Forgot your password?
lethe, April 15, 2011 in Young Onset Forum
Found this YOPD insight interesting:
Just saw this on FB today.
Long article but worth reading.
How marijuana measures could influence Texas
AUSTIN - The latest polls show voters are poised to legalize marijuana in all five states with initiatives on the ballot this November. For marijuana advocates in Texas and elsewhere, the new year could begin with the wind strongly at their backs.
Texas passed its first "compassionate use" law in 2015, which allowed marijuana-based oil to treat intractable epilepsy. The Texas law restricts use to a special strain high in the chemical cannabidiol (CBD) and low in the psychoactive component tetrahydrocannabinol (THC). It was a tiny measure compared to medical marijuana laws in other states, but the bill's endorsement by Texas' rock-ribbed Republican leadership marked a political sea change.
One of the state's most high-profile advocates, ten-year-old Alexis Bortell suffered from terrible seizures before moving to Colorado to take advantage of the state's medical marijuana law. Parents Dean and Liza explained her first medical marijuana prescription was similar to the low-THC kind now legal in Texas.
"It was better than pharmaceuticals," Dean Bortell told KVUE. "We got 33 days and then she had a pretty bad seizure, not as bad as she had in Texas, but enough that the doctor said, 'You know what? Let's go ahead and push up the THC.' And now we're 573 days seizure-free today. So it's which is the greater good?"
The Bortells say they need a "whole plant" policy to be able to return to Texas. It's a complaint many medical marijuana patients expressed during the debate on the "CBD-only" bill passed by the Eighty-fourth Texas Legislature, and one they hope to rectify in the upcoming legislative session.
Big changes are already on the way in several other states. This November, Massachusetts, Arizona, California, Maine and Nevada are poised to legalize marijuana completely.
"It's an exciting time," said Marijuana Policy Project Texas political director Heather Fazio. "Win, lose or draw, we're going to see a historic night on election night here in the United States. And here in Texas, what that translates to is momentum."
"We haven't really stopped working since the last legislative session," said Fazio. "With the passage of the compassionate use act and now the rules being rolled out by the Department of Public Safety, we see a lot on the horizon. And patients want to see this program made more inclusive so that those with cancer, PTSD, multiple sclerosis, debilitating conditions like that have access to this medicine."
The business opportunities created by the proliferation of states relaxing marijuana restrictions have captured the interests of a whole generation of entrepreneurs. Yet slow movement at the federal level has made it difficult for state industries to fully flourish.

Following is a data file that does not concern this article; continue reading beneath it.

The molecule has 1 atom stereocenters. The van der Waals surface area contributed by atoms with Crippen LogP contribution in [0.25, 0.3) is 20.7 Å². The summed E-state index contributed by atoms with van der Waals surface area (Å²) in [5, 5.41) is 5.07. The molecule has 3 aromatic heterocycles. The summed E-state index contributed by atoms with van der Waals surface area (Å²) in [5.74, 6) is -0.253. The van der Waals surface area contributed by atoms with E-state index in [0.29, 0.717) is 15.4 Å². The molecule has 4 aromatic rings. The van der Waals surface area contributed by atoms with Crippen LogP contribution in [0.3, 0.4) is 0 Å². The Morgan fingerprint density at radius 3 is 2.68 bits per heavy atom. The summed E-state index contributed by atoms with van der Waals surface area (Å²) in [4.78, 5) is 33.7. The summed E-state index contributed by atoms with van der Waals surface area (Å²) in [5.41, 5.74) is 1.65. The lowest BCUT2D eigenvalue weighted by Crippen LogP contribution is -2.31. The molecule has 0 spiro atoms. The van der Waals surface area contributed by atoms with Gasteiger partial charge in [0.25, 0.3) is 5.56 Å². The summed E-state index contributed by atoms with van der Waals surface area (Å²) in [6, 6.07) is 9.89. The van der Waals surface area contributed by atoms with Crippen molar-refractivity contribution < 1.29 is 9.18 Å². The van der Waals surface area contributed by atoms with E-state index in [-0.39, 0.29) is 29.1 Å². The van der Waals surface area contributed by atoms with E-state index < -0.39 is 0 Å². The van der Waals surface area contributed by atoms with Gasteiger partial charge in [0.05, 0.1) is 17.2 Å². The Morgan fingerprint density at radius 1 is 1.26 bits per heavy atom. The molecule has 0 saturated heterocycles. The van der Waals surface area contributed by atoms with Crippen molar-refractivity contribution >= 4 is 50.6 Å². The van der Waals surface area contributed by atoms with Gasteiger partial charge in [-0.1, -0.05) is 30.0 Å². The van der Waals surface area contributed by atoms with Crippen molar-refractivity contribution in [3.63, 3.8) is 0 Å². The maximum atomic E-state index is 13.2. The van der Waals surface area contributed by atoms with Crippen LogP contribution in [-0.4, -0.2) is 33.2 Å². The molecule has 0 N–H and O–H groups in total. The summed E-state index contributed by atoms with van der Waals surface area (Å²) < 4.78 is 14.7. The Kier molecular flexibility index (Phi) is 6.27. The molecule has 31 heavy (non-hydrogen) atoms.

"When the federal government doesn't let you take tax deductions, when you can't go to your neighborhood bank and get a checking account, when you can't process credit cards, it keeps the industry in that grey area," said KIND Financial CEO David Dinenberg. "We all strive every day for this industry to grow up, become mainstream and become truly legitimate, and I wake up every day trying to solve those problems."
The California-based business offers compliance solutions for a budding industry, which is being actively monitored, state-by-state. "The states are all looking at each other and taking the best points of each law and trying to create a very robust regulatory market, which is important," explained Dinenberg. "Colorado just enacted labeling on all the edibles. Nevada was really the first state to have mandatory lab testing."
It adds up to big business: Providing more than $100 million in annual tax revenue in Colorado alone.
"The job creation's real. The tax revenue's real," said Dinenberg. "But the access to the medicine is the most important thing."
That's why Dean Bortell argues, "Let the doctors run the show."
"It's a medical decision. It's different for every patient," said Bortell. "So for the legislators to sit down there without a medical license, most of them, and tell us what our doctor has to prescribe our children, it just doesn't make a lot of sense."
(© 2016 KVUE)
PART - 2
Could Medical Marijuana Benefit Parkinson’s Disease Patients?
May 22, 2016
We are constantly learning of more and more conditions that might benefit from the use of medical marijuana. Since the discovery of the endocannabinoid system, it has become clearer how marijuana is able to benefit so many ailments. One of the less discussed is Parkinson’s disease.
The only time Parkinson’s gets much attention is when people are referring to celebrities like Michael J. Fox and Muhammad Ali – other than that, people don’t seem to talk about it much. Sure, there are dedicated scientists out there searching for the best way to medicate the disease, or even cure it – but not nearly enough research has been done on the possibility of cannabis therapy for Parkinson’s.
If you’ve never known someone with Parkinson’s, let me tell you it can get hard to watch sometimes. Knowing that the person’s ability to care for themselves or manage their own bodies will continue to decline, and watching their frustration because they can still think clearly enough that they know what they want to do, but they just can’t ever seem to do it, is heart-breaking.
My point is, these patients deserve to have all options explored, and there are tons of stories of Parkinson’s disease patients who have opted to self-medicate with cannabis, as well as dozens of small studies done that show a positive improvement in multiple areas of a Parkinson’s patient’s life. Multiple states list Parkinson’s on their list of qualifying conditions, and even more allow it under laws extending to “debilitating conditions” or similar wording.
Now, with all these states being able to recommend cannabis for Parkinson’s disease, you would think they would want a little more research done on the subject; in order to gain a better understanding of which what cannabinoids (THC or CBD) effects which symptoms (tremors, shaking, rigidity, pain, depression, etc) and how much medicine a patient needs to see an improvement.